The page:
Paul Boddie's Free Software-related blog

Paul's activities and perspectives around Free Software

An Absence of Strategy?

I keep starting articles but not finishing them. However, after responding to some correspondence recently, where I got into a minor rant about a particular topic, I thought about starting this article and more or less airing the rant for a wider audience. I don’t intend to be negative here, so even if this sounds like me having a moan about how things are, I really do want to see positive and constructive things happen to remedy what I see as deficiencies in the way people go about promoting and supporting Free Software.

The original topic of the correspondence was my brother’s article about submitting “apps” to F-Droid, the Free Software application repository for Android, which somehow got misattributed to me in the FSFE newsletter. As anyone who knows both of us can imagine, it is not particularly unusual that people mix us up, but it does still surprise me how people can be fluid about other people’s names and assume that two people with the same family name are the same person.

Eventually, the correction was made, for which I am grateful, and it must be said that I do also appreciate the effort that goes into writing the newsletter. Having previously had the task of doing some of the Fellowship interviews, I know that such things require more work than people might think, largely go either unnoticed or unremarked, and as a participant in the process it can be easy to wonder afterwards if it was worth the bother. I do actually follow the FSFE Planet and the discussion mailing list, so I’d like to think that I keep up with what other people do, but the newsletter must have some value to those who don’t want to follow a range of channels.

A Rant about Free Software on Mobile

Well, it wasn’t as much of a rant as it was a moan about how there doesn’t seem to be a coherent strategy about Free Software on mobile devices. The FSFE has had some kind of campaign about Android for quite some time. What it amounts to is promoting Free Software applications and Free Software distributions on phones.

This probably isn’t significantly different from the activities promoted by the FSF, whose Defective By Design campaign features a gift guide promoting phones that run Free Software. The FSF also promotes and funds the Replicant project, more of which below.

For all I know, the situation about getting Free Software applications onto a phone probably isn’t all that dire, assuming that Google and phone vendors don’t try and prevent users from installing software that isn’t delivered via Google Play or other officially-sanctioned channels. Or as the Android documentation puts it:

Of course, this is rather reminiscent of the “bad old days” where some people could copy things on and off their phone using Bluetooth (or for those with particularly long memories, infrared communication) whereas others had those features disabled by their provider. So, while some people get to enjoy the benefits of Free Software, others are denied them: another case of divide-and-rule in action, I suppose.

But it is the situation about Free Software distributions, more specifically having a Free Software operating system with Free Software device drivers and Free Software firmware, that is most worrying. The FSFE campaign points people to the two enduring initiatives for putting a different kind of Android distribution on phones: Replicant and LineageOS (previously CyanogenMod).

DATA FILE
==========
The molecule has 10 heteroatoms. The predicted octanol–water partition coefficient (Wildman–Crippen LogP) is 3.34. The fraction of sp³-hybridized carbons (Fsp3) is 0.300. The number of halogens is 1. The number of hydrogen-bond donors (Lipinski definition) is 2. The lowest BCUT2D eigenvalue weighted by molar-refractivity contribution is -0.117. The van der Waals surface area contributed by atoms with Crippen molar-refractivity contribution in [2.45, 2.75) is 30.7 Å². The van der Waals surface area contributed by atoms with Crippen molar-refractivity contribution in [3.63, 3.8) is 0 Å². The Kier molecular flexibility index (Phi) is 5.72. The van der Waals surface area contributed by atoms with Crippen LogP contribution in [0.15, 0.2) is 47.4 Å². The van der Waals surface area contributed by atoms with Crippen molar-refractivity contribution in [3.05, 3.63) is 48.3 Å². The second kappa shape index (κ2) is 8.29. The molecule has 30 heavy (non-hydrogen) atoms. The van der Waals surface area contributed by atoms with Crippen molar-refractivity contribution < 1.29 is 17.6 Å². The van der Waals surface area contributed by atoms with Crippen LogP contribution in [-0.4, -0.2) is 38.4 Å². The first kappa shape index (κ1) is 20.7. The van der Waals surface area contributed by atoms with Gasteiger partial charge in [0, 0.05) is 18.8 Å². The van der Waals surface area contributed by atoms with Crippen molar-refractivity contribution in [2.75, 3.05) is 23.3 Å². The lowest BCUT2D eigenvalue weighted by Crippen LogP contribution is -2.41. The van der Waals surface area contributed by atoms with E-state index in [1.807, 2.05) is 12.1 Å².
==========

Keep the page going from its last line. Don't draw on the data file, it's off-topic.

While LineageOS seems to try and support as many devices as possible, it relies on non-free software to support device hardware. Meanwhile, Replicant employs only Free Software and is therefore limited in which devices it may support and to what extent those device’s features will function.

Although I can’t really muster much enthusiasm for Android and its derivatives, I don’t think there is anything wrong with trying to provide a completely Free Software distribution of that software. Certainly, there will always be challenges with the evolution of the upstream code, being steered this way and that by its corporate parent for maximum corporate benefit, but this isn’t really much different to clinging on to the pace of change (and churn) in an openly-developed project like the Linux kernel.

But ultimately, these initiatives will always be reacting to what other people, specifically those working for large companies, have decided to do. It will always be about chasing the latest release of the upstream software and making it acceptable for a Free Software audience. And it will always be about seeing whether the latest devices can be supported or not and then trying to figure out how. And this is where most people start to wonder why things always have to be like this, spurring my rant.

For the Long Term

To be fair to the FSFE’s Android-related campaign, the advice given does give people some concrete activities to consider: it isn’t simply the “go out and write code” battle cry that sometimes drifts through the air after an acrimonious episode where nobody can agree with each other. Helping F-Droid get more applications published, writing more Free Software applications, helping the operating system projects with their efforts: these are all worthwhile things for people to do.